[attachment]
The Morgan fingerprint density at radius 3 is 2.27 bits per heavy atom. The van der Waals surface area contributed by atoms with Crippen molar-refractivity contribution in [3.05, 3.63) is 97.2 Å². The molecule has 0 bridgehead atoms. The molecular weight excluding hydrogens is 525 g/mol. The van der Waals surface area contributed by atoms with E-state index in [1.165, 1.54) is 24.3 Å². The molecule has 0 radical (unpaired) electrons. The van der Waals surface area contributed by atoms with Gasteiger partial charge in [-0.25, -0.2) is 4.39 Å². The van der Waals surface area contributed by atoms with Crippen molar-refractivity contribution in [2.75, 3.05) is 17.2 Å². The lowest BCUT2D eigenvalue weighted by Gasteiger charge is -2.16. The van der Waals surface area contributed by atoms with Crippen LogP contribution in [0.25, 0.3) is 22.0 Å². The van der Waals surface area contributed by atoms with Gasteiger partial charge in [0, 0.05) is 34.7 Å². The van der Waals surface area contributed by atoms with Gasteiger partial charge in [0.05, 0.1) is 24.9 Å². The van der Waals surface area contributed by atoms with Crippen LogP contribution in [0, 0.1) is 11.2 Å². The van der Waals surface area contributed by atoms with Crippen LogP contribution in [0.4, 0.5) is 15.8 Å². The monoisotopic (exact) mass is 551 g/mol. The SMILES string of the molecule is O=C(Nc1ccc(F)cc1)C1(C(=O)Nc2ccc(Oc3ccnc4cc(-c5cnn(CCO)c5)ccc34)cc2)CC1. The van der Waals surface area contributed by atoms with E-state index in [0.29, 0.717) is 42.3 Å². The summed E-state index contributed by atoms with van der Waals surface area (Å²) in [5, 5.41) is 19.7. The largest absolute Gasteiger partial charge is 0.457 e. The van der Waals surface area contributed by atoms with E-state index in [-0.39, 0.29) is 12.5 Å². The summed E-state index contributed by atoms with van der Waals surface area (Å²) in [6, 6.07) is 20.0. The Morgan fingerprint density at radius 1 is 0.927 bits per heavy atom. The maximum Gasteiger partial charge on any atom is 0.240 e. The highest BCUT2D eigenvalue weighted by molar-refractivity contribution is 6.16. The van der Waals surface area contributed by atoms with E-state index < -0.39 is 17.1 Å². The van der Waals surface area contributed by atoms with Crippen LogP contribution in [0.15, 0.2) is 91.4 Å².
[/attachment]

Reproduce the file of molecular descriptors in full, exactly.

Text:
The Morgan fingerprint density at radius 3 is 2.27 bits per heavy atom. The van der Waals surface area contributed by atoms with Crippen molar-refractivity contribution in [3.05, 3.63) is 97.2 Å². The molecule has 0 bridgehead atoms. The molecular weight excluding hydrogens is 525 g/mol. The van der Waals surface area contributed by atoms with E-state index in [1.165, 1.54) is 24.3 Å². The molecule has 0 radical (unpaired) electrons. The van der Waals surface area contributed by atoms with Gasteiger partial charge in [-0.25, -0.2) is 4.39 Å². The van der Waals surface area contributed by atoms with Crippen molar-refractivity contribution in [2.75, 3.05) is 17.2 Å². The lowest BCUT2D eigenvalue weighted by Gasteiger charge is -2.16. The van der Waals surface area contributed by atoms with Crippen LogP contribution in [0.25, 0.3) is 22.0 Å². The van der Waals surface area contributed by atoms with Gasteiger partial charge in [0, 0.05) is 34.7 Å². The van der Waals surface area contributed by atoms with Gasteiger partial charge in [0.05, 0.1) is 24.9 Å². The van der Waals surface area contributed by atoms with Crippen LogP contribution in [0, 0.1) is 11.2 Å². The van der Waals surface area contributed by atoms with Crippen LogP contribution in [0.4, 0.5) is 15.8 Å². The monoisotopic (exact) mass is 551 g/mol. The SMILES string of the molecule is O=C(Nc1ccc(F)cc1)C1(C(=O)Nc2ccc(Oc3ccnc4cc(-c5cnn(CCO)c5)ccc34)cc2)CC1. The van der Waals surface area contributed by atoms with E-state index in [0.29, 0.717) is 42.3 Å². The summed E-state index contributed by atoms with van der Waals surface area (Å²) in [5, 5.41) is 19.7. The largest absolute Gasteiger partial charge is 0.457 e. The van der Waals surface area contributed by atoms with E-state index in [-0.39, 0.29) is 12.5 Å². The summed E-state index contributed by atoms with van der Waals surface area (Å²) in [6, 6.07) is 20.0. The Morgan fingerprint density at radius 1 is 0.927 bits per heavy atom. The maximum Gasteiger partial charge on any atom is 0.240 e. The highest BCUT2D eigenvalue weighted by molar-refractivity contribution is 6.16. The van der Waals surface area contributed by atoms with E-state index < -0.39 is 17.1 Å². The van der Waals surface area contributed by atoms with Crippen LogP contribution in [0.15, 0.2) is 91.4 Å².